For Immediate Release
WASHINGTON, DC (February 7, 2022)—Today, a group of higher education organizations and experts published a report distilling essential leadership policies and processes to prevent, mitigate, and overcome risks to the higher education business model. The report, Collaborative Leadership for Higher Education Business Model Vitality, and an associated microsite will help smaller colleges with limited financial resources weather strong economic headwinds. The partner organizations, the Association of Governing Boards of Universities and Colleges (AGB), Baker Tilly, the Council of Independent Colleges (CIC), and the National Association of College and University Business Officers (NACUBO), were advised by a distinguished group of higher education practitioners.
To address risks to the higher education business model, the report presents a series of leadership conversations that should take place between the governing board and senior administrators, including the president and chief financial officer. The key takeaways of these conversations are intended to create the right conditions for overcoming financial challenges through an empowered leadership structure, well-articulated organizational goals, a disciplined process for stress testing, risk assessment strategies, and more. While these recommendations may help fragile colleges avoid existential crises, they can also help assess and strengthen the business model for higher education more broadly.
According to an analysis of federal data by the State Higher Education Executive Officers Association (SHEEO), 861 colleges have shut down since 2004. While some institutions may have staved off financial crisis with a nonrenewing influx of federal COVID-19 funding in recent years, more closures are anticipated in the future.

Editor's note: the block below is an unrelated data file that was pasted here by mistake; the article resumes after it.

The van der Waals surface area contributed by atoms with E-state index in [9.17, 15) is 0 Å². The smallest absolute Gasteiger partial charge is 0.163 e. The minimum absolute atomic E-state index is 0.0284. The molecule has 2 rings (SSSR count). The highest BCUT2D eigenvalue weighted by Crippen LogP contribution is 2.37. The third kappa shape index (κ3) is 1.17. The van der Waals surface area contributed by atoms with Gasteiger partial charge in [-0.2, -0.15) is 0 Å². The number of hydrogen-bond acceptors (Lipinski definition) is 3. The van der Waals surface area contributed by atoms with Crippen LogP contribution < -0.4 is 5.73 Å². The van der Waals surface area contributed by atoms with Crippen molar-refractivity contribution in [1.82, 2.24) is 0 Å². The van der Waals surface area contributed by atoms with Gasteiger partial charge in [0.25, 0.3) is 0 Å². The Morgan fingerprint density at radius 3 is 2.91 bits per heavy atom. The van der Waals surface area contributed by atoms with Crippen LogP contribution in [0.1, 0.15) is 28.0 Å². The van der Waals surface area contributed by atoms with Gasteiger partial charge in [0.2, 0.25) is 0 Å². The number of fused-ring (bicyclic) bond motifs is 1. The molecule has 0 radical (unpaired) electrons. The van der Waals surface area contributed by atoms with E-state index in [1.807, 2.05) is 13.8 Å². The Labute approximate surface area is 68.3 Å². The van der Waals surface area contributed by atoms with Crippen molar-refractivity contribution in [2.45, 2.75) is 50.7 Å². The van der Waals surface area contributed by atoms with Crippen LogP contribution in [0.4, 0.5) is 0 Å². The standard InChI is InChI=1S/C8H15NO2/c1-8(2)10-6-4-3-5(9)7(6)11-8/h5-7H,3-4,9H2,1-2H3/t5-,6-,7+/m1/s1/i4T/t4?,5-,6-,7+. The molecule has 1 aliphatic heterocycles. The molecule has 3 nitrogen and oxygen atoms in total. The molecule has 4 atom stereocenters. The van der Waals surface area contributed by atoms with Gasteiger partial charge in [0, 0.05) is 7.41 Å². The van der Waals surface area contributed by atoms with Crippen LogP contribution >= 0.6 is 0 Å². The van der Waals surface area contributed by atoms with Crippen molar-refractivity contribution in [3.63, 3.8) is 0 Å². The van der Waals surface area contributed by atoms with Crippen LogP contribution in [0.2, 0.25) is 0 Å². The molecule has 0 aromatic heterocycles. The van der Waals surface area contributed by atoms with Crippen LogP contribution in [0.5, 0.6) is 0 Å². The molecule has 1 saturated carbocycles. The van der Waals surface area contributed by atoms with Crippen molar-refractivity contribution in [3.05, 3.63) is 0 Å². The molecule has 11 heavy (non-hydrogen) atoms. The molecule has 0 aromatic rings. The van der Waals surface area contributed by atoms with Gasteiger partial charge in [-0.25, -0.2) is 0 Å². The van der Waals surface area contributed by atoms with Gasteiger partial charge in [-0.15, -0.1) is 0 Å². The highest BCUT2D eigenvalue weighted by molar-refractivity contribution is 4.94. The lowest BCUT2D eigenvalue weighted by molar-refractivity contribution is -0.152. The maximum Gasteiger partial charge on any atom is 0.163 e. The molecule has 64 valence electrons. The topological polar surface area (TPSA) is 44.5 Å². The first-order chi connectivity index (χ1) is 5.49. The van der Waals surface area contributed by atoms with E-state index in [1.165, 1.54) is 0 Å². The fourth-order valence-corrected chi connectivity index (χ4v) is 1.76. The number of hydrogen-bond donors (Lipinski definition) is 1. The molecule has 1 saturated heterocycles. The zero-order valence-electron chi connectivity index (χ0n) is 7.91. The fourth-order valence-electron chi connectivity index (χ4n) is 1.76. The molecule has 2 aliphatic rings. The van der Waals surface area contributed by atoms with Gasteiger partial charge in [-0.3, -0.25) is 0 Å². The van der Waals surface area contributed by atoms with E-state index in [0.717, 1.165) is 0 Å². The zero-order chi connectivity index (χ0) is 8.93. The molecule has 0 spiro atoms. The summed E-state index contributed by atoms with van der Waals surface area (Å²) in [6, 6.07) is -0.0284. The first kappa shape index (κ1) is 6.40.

“The rate of institutional closure, especially of smaller, private colleges, is likely to get worse, not better,” said Steve Golding, report author and AGB consultant. “Many higher education leaders can start making changes that can insulate their institutions and even help them thrive. But leaders have to start now, beginning with the conversations outlined in our report.”
The report lists discussion questions to initiate these strategic conversations. It begins with targeted, fundamental questions such as:
- What are the roles and responsibilities of our leadership?
- Does our institution have a resilient governance structure?
- Do we have a working knowledge of our business model?
Answering these questions ensures that leaders have the appropriate structures to endure significant disruption and respond to unanticipated crises with timely, deliberate, and informed decision-making.
“Boards, presidents, and chief financial officers have to collectively master the fundamentals of a sustainable business model before they reach a crisis,” said Christine Smith, managing director, higher education and risk advisory practices, at Baker Tilly. “When times are good, it can be easy to overlook the basics, or ignore gaps in understanding. Not so when institutions are facing dramatic upheaval. These questions ensure that everyone is on the same page and ready to make the tough calls.”
The conversations transition from the fundamental to the strategic, with questions about benchmarking and how to build situational awareness. The report includes recommendations for building a business continuity plan, thinking about organizational stress testing, and more.
The final conversation provides the chance for leaders to recognize when the institution has reached an inflection point—a moment when business model risks threaten the institution’s continued operations. Not only must leaders consider how to immediately respond to such a revelation, but they also must consider the long-term implications. For example, leaders should consider the timely opportunity for a merger, acquisition, or partnership.